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Thursday, April 18, 2019
MEXICO CITY, May 29 2009 (IPS) - The aberrations of Mexican justice were clearly visible in the cases of rape and torture allegedly committed by soldiers in 2002 against two indigenous women, Inés Fernández and Valentina Rosendo. But their experiences are not exceptional in rural areas of the southern state of Guerrero.
However, Fernández and Rosendo, both 23, who have suffered death threats and have been stigmatised by neighbours and even by their husbands as rape victims, are not giving up. This month Fernández managed to take her case to the Inter-American Court of Human Rights, and Rosendo may achieve the same in the near future.
Abuses by the military and police are a permanent feature of life in rural areas in Guerrero, and reporting them to the Mexican justice system has had little to no effect, according to human rights organisations that have documented the cases.
The state security forces are deployed in Guerrero to fight drug trafficking and small guerrilla groups, the authorities say.
“Under the pretext of security concerns, the authorities are rampantly violating the human rights” of campesinos (small farmers) in Guerrero, most of whom are indigenous people, and what happened to Fernández and Rosendo is a clear example of this, Vidulfo Rosales, the legal coordinator at the Tlachinollan Mountain Human Rights Centre, told IPS.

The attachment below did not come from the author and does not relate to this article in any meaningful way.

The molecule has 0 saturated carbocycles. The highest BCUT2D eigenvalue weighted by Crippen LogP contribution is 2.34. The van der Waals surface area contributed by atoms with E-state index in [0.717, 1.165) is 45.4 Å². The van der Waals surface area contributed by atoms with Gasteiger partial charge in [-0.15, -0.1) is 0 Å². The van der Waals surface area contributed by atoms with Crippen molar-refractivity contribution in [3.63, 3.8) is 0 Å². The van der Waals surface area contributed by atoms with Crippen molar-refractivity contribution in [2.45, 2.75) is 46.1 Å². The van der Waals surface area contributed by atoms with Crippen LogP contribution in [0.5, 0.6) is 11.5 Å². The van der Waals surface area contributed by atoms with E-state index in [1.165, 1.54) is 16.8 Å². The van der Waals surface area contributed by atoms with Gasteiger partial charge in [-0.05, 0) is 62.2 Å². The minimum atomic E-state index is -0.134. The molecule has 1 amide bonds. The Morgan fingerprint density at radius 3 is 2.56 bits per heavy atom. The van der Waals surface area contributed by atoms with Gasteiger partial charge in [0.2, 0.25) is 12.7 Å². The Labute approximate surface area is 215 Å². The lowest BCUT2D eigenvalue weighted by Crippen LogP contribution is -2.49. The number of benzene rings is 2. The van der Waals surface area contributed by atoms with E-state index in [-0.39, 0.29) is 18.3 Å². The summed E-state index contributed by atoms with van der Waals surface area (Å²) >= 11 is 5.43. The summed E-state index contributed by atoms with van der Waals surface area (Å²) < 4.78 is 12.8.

Fernández, of the Tlapanec people, was raped in March 2002 when soldiers came to her house, demanding to know where the beef she was cooking had come from.
Rosendo, another Tlapanec woman who was also under 18 at the time, had gone through a similar ordeal a month earlier. She was washing clothes when she was approached by a group of soldiers who tried to question her but got no reply because she, too, did not speak Spanish. One of the soldiers then raped her.
Both cases were reported to the local police and justice authorities. The prosecutions that followed were marred by obstacles like indifferent treatment by experts, a marked lack of interest in securing evidence, and discrimination against the victims, “things that, as we well know, are not at all unusual here in Mexico,” Rosales said.
After several months of fruitless procedures, the civil justice authorities handed both cases over to the military courts, which in 2006 closed the investigations on the grounds that there was insufficient evidence to prove that the soldiers concerned had committed “breaches of military discipline.”
The 1933 Code of Military Justice, sanctioned by the constitution, is applied when crimes “against military discipline” are committed by active members of the forces while on duty. Breaches of military discipline, a broad term, may include anything from insubordination to rape.
If crimes are committed in complicity with civilians, accused soldiers are automatically dealt with by the civil justice system.
The military justice system has been harshly criticised by activists and victims, who complain that impunity is the all-too-frequent outcome and the system does not meet international standards. Although legislators and government authorities acknowledge that it must be reviewed, there are no firm plans to do so.